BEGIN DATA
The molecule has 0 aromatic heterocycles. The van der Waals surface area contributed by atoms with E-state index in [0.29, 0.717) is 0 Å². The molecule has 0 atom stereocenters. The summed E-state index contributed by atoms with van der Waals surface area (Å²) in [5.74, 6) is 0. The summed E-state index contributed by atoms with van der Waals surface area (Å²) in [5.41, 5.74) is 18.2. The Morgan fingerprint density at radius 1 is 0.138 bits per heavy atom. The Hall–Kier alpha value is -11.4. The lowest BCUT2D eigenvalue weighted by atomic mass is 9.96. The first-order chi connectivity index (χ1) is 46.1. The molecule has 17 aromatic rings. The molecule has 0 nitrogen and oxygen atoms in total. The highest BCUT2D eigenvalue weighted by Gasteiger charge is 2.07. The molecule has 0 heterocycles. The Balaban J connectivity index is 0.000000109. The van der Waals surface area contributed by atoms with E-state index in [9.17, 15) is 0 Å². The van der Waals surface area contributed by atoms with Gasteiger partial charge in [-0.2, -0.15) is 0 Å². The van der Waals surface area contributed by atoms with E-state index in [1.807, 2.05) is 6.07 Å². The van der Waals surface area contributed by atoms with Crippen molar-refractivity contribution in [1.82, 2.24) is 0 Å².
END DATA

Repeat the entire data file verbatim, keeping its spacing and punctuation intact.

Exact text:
The molecule has 0 aromatic heterocycles. The van der Waals surface area contributed by atoms with E-state index in [0.29, 0.717) is 0 Å². The molecule has 0 atom stereocenters. The summed E-state index contributed by atoms with van der Waals surface area (Å²) in [5.74, 6) is 0. The summed E-state index contributed by atoms with van der Waals surface area (Å²) in [5.41, 5.74) is 18.2. The Morgan fingerprint density at radius 1 is 0.138 bits per heavy atom. The Hall–Kier alpha value is -11.4. The lowest BCUT2D eigenvalue weighted by atomic mass is 9.96. The first-order chi connectivity index (χ1) is 46.1. The molecule has 17 aromatic rings. The molecule has 0 nitrogen and oxygen atoms in total. The highest BCUT2D eigenvalue weighted by Gasteiger charge is 2.07. The molecule has 0 heterocycles. The Balaban J connectivity index is 0.000000109. The van der Waals surface area contributed by atoms with E-state index in [9.17, 15) is 0 Å². The van der Waals surface area contributed by atoms with Gasteiger partial charge in [-0.2, -0.15) is 0 Å². The van der Waals surface area contributed by atoms with E-state index in [1.807, 2.05) is 6.07 Å². The van der Waals surface area contributed by atoms with Crippen molar-refractivity contribution in [1.82, 2.24) is 0 Å².